A total of 3,046 persons were involved in road accidents in the Central Region, in the past three general elections with 552 losing their lives, the National Road Safety Commission (NRSC) has revealed.
According to the Regional Manager of the commission, Mr. Stephen Anokye, as at the end of October this year, 623 people had been involved in accidents, out of which 102 had perished.
Though the year had not ended, he said, this year’s figure could be relatively better than previous election years and also better than the same period last year, during which the commission recorded 612 accident victims with 140 deaths in the region.
In a presentation on his behalf at the Regional Coordinating Council (RCC) meeting, he said abuse of road regulations was high in the last quarter of election years, a situation which could be prevented if care was taken during political activities.
He therefore stressed the need for political parties to ensure that their supporters adhere to road regulations during their campaign activities as the December 7 polls draws nearer to prevent such fatalities.
The meeting was a platform created for various heads of departments and agencies in the region to brief the coordinating council on their activities and other issues of pertinence in order to improve their performance.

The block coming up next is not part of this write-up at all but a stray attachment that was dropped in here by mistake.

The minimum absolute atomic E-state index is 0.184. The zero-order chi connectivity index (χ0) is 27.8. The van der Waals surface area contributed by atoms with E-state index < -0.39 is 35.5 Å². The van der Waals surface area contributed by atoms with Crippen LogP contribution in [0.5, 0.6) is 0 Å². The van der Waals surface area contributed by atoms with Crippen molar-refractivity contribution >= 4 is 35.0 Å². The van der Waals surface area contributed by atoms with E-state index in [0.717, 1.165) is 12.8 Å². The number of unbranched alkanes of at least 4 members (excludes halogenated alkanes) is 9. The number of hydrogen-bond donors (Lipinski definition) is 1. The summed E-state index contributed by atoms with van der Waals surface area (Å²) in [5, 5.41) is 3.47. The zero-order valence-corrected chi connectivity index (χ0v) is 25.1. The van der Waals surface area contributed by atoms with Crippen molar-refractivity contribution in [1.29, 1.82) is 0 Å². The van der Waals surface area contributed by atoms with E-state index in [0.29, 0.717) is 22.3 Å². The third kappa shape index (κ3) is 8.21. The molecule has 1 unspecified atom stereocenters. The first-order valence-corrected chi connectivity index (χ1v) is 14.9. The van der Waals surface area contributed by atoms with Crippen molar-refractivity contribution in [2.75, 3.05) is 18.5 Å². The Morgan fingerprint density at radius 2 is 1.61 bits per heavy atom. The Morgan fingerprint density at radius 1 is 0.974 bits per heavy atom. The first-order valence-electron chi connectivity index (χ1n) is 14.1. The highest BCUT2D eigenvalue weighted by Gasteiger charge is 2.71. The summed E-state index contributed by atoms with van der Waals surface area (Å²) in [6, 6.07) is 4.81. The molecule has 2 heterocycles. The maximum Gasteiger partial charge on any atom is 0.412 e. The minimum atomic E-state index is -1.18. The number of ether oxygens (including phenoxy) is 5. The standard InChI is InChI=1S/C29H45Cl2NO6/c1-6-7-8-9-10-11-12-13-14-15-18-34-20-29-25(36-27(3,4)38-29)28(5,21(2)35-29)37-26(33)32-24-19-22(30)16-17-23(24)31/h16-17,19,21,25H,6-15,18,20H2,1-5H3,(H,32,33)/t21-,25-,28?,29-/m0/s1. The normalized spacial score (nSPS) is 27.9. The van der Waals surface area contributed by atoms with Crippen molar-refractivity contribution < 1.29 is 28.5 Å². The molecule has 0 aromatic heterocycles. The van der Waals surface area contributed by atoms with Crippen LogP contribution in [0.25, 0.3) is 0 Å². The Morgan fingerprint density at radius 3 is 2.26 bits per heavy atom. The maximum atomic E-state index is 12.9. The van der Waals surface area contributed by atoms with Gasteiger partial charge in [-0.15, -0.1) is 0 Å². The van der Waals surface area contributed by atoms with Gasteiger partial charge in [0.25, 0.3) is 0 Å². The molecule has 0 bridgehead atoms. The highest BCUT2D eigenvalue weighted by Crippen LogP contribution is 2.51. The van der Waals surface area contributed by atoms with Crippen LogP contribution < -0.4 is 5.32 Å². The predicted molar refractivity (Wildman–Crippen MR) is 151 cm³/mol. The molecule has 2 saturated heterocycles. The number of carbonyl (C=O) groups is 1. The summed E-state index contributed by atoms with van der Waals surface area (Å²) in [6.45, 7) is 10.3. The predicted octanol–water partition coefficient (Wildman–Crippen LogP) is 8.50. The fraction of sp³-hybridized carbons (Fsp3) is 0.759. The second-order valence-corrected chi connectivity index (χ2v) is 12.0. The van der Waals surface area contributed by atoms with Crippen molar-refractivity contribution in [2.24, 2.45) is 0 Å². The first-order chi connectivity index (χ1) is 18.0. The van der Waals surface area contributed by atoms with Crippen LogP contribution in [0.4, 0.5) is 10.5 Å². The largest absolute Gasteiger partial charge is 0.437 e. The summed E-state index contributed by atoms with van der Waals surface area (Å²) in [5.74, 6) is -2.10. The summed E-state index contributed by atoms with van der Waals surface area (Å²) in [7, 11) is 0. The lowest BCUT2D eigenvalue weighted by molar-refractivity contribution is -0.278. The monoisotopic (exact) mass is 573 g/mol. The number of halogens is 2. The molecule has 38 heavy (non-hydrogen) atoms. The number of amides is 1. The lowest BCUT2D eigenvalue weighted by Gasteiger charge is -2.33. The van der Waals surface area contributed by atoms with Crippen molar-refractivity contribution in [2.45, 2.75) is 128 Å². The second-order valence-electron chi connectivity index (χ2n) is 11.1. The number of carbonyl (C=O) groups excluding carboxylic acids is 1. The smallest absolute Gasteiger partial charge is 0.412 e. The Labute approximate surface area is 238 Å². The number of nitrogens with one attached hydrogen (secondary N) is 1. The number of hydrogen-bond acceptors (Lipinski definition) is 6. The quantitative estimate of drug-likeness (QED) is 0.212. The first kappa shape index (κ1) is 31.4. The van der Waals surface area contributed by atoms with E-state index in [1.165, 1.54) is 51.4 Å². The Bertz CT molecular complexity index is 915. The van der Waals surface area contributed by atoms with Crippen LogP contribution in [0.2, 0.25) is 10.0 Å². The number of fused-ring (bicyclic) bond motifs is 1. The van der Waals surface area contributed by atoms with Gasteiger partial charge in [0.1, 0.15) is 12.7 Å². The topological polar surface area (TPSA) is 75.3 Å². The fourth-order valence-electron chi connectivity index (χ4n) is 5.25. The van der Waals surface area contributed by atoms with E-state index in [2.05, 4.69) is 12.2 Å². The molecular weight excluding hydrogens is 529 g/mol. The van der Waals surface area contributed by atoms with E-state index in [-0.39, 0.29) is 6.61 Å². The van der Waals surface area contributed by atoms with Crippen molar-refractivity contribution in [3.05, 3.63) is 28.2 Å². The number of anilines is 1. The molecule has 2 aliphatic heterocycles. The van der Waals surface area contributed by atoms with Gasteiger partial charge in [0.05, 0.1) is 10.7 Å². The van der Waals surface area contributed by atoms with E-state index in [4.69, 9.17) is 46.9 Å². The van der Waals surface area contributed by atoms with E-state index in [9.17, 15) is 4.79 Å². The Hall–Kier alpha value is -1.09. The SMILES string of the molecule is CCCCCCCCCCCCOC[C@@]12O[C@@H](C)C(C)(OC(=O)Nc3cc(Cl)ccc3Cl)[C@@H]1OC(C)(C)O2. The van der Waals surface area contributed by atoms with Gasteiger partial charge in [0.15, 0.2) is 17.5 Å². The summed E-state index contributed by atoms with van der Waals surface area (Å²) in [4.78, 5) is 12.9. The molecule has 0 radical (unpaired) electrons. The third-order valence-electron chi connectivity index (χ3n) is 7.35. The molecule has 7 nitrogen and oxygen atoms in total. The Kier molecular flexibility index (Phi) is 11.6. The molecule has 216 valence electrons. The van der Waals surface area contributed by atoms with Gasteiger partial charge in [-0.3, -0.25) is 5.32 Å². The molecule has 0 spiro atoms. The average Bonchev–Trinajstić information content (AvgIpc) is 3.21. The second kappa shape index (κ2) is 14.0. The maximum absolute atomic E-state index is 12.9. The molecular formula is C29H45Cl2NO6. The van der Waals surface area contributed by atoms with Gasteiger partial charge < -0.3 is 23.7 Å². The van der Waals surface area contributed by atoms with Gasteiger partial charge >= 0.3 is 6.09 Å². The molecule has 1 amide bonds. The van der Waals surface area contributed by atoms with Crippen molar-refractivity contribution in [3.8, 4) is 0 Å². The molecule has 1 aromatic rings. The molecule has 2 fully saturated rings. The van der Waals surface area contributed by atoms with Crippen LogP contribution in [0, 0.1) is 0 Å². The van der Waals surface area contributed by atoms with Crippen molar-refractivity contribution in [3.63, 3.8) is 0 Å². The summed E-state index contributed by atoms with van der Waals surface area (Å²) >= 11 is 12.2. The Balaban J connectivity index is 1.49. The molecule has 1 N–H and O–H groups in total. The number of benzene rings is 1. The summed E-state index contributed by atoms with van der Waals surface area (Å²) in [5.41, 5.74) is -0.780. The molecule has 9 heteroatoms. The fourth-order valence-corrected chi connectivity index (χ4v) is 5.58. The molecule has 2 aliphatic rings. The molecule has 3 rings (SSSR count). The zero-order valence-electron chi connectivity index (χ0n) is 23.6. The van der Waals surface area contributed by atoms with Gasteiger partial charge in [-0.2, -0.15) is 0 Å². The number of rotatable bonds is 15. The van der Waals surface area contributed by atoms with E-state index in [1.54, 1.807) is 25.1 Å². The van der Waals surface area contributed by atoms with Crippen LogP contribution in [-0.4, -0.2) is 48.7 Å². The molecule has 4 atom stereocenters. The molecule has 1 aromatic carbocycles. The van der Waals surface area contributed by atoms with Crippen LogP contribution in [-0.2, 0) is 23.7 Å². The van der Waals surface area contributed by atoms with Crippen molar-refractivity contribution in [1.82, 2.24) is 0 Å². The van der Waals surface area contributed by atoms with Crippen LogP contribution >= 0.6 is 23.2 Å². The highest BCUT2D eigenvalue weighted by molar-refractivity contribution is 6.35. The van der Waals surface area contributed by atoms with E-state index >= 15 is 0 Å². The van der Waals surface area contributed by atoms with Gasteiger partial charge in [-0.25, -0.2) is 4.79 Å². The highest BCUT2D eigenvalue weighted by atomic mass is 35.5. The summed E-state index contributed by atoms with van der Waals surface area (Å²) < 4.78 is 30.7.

Giving details on the election year accidents, Mr. Anokye said 1,026 victims with 188 deaths were recorded in 2004 with the figure reducing to 741 victims with 145 deceased persons in 2008.
However, the rate increased to 1,279 victims and 219 deaths in 2012.
He said the main causes of accidents in the region were human errors such as overspeeding, wrongful overtaking, reckless driving, alcoholism and drug abuse while driving as well as lack of proper maintenance of vehicles.
Mr. Anokye said the trend observed was that more men were dying with persons between age 18 and 55 who were supposed to be the breadwinners and active group were the victims of such accidents, although he did not present statistics to back the observation.
From Jonathan Donkor, Cape Coast